It was Dame Henrietta who insisted that the "houses for worship and for learning" should stand on the central hill at the apex of the Suburb, although when Lutyens responded to this idea on a monumental scale she argued for a more informal and cosy approach. Both Lutyens and the Dame at first wanted to have shops in the centre of the Suburb, but eventually the Trust decided to exclude them, thus losing much of the potential attraction of the centre. Lutyens's early sketches (in the RIBA Drawings Collection) show clearly that it was his intention from the start to place the two churches, Anglican and Free, where they now stand, with flats as well as houses almost wholly enclosing a square next to each of them.
Central Square was to be enclosed on three sides by the two churches and the Institute, with the western side left as open landscape. This was not merely because Dame Henrietta liked the view of Harrow church there was probably a conscious desire to make this new town a visible counterpart to that old town - but also because to Lutyens and to Unwin it was essential to place natural landscape in direct counterpoint with civilised architecture; the mixing of Man and Nature was the mainspring of the Suburb idea.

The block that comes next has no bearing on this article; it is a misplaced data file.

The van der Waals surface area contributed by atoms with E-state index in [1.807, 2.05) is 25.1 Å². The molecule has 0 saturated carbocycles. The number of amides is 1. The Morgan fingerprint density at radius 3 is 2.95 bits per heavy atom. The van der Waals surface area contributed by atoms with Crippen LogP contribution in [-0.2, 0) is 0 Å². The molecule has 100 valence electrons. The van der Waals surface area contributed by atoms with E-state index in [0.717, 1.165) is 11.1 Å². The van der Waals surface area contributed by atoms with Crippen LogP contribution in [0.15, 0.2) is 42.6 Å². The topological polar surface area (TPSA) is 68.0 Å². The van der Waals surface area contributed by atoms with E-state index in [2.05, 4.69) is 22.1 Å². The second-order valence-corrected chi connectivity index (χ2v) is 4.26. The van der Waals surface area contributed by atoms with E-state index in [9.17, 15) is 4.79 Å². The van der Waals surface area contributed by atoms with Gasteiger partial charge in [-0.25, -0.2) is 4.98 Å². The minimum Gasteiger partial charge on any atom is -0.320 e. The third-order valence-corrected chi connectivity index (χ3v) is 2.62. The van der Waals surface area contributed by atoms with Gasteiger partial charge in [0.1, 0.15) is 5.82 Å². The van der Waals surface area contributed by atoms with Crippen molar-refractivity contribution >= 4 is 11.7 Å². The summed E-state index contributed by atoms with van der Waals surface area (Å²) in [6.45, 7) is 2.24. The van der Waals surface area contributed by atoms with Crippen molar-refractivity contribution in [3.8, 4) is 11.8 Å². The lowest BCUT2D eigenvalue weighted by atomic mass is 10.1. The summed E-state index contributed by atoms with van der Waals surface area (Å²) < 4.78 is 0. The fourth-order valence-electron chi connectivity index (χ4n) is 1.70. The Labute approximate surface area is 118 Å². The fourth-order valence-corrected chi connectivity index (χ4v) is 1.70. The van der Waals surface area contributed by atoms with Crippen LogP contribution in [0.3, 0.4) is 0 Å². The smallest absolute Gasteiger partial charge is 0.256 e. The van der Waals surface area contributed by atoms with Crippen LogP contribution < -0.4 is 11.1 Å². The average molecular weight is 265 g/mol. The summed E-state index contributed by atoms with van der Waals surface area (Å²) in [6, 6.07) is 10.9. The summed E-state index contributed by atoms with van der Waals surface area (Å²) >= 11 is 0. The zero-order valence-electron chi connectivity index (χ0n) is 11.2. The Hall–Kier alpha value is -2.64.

To the east is the Institute, with its cupola, almost over civilised, like an off-cut from Williamsburg, and connecting them is a formal avenue, flanked by rows of trees, broken into by a cross-avenue connecting up the steeples of the churches. Lutyens's sketch for the landscaping was, as Dame Henrietta recalls, dashed off in a letter from Marseilles when he was en route for Delhi. At the western end of the Avenue is Lutyens's memorial to the Dame herself, a kind of classical wellhead.